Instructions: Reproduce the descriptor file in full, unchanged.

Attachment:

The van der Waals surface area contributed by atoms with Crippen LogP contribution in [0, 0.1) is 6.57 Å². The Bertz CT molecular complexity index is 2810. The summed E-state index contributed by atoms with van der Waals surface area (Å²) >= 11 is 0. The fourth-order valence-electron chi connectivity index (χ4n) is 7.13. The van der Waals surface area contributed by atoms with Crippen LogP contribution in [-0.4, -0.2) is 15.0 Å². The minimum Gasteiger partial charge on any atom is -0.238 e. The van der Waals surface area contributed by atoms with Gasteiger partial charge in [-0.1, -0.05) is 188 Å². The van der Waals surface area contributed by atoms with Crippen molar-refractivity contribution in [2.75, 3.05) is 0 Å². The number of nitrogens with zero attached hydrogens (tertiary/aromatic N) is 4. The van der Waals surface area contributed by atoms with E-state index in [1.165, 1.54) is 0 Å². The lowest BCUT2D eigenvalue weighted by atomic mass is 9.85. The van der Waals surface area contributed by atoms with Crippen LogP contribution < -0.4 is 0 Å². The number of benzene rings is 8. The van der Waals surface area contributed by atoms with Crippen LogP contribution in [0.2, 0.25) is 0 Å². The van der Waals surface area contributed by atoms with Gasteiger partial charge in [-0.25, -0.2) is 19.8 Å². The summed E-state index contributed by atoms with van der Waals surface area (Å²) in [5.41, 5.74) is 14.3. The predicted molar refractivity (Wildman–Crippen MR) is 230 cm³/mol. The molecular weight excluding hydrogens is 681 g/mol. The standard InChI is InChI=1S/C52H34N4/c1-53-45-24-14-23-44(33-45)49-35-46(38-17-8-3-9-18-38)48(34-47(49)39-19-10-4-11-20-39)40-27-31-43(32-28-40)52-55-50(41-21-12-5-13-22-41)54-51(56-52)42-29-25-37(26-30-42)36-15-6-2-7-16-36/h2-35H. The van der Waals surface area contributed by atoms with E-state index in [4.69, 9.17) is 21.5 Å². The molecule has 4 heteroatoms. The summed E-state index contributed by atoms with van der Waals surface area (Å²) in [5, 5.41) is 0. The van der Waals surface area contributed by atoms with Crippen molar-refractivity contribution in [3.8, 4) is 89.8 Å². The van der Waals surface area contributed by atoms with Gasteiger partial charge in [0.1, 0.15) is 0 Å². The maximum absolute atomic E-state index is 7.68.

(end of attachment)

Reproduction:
The van der Waals surface area contributed by atoms with Crippen LogP contribution in [0, 0.1) is 6.57 Å². The Bertz CT molecular complexity index is 2810. The summed E-state index contributed by atoms with van der Waals surface area (Å²) >= 11 is 0. The fourth-order valence-electron chi connectivity index (χ4n) is 7.13. The van der Waals surface area contributed by atoms with Crippen LogP contribution in [-0.4, -0.2) is 15.0 Å². The minimum Gasteiger partial charge on any atom is -0.238 e. The van der Waals surface area contributed by atoms with Gasteiger partial charge in [-0.1, -0.05) is 188 Å². The van der Waals surface area contributed by atoms with Crippen molar-refractivity contribution in [2.75, 3.05) is 0 Å². The number of nitrogens with zero attached hydrogens (tertiary/aromatic N) is 4. The van der Waals surface area contributed by atoms with E-state index in [1.165, 1.54) is 0 Å². The lowest BCUT2D eigenvalue weighted by atomic mass is 9.85. The van der Waals surface area contributed by atoms with Crippen LogP contribution < -0.4 is 0 Å². The number of benzene rings is 8. The van der Waals surface area contributed by atoms with Crippen LogP contribution in [0.2, 0.25) is 0 Å². The van der Waals surface area contributed by atoms with Gasteiger partial charge in [-0.25, -0.2) is 19.8 Å². The summed E-state index contributed by atoms with van der Waals surface area (Å²) in [5.41, 5.74) is 14.3. The predicted molar refractivity (Wildman–Crippen MR) is 230 cm³/mol. The molecular weight excluding hydrogens is 681 g/mol. The standard InChI is InChI=1S/C52H34N4/c1-53-45-24-14-23-44(33-45)49-35-46(38-17-8-3-9-18-38)48(34-47(49)39-19-10-4-11-20-39)40-27-31-43(32-28-40)52-55-50(41-21-12-5-13-22-41)54-51(56-52)42-29-25-37(26-30-42)36-15-6-2-7-16-36/h2-35H. The van der Waals surface area contributed by atoms with E-state index in [4.69, 9.17) is 21.5 Å². The molecule has 4 heteroatoms. The summed E-state index contributed by atoms with van der Waals surface area (Å²) in [5, 5.41) is 0. The van der Waals surface area contributed by atoms with Crippen molar-refractivity contribution in [3.8, 4) is 89.8 Å². The van der Waals surface area contributed by atoms with Gasteiger partial charge in [0.1, 0.15) is 0 Å². The maximum absolute atomic E-state index is 7.68.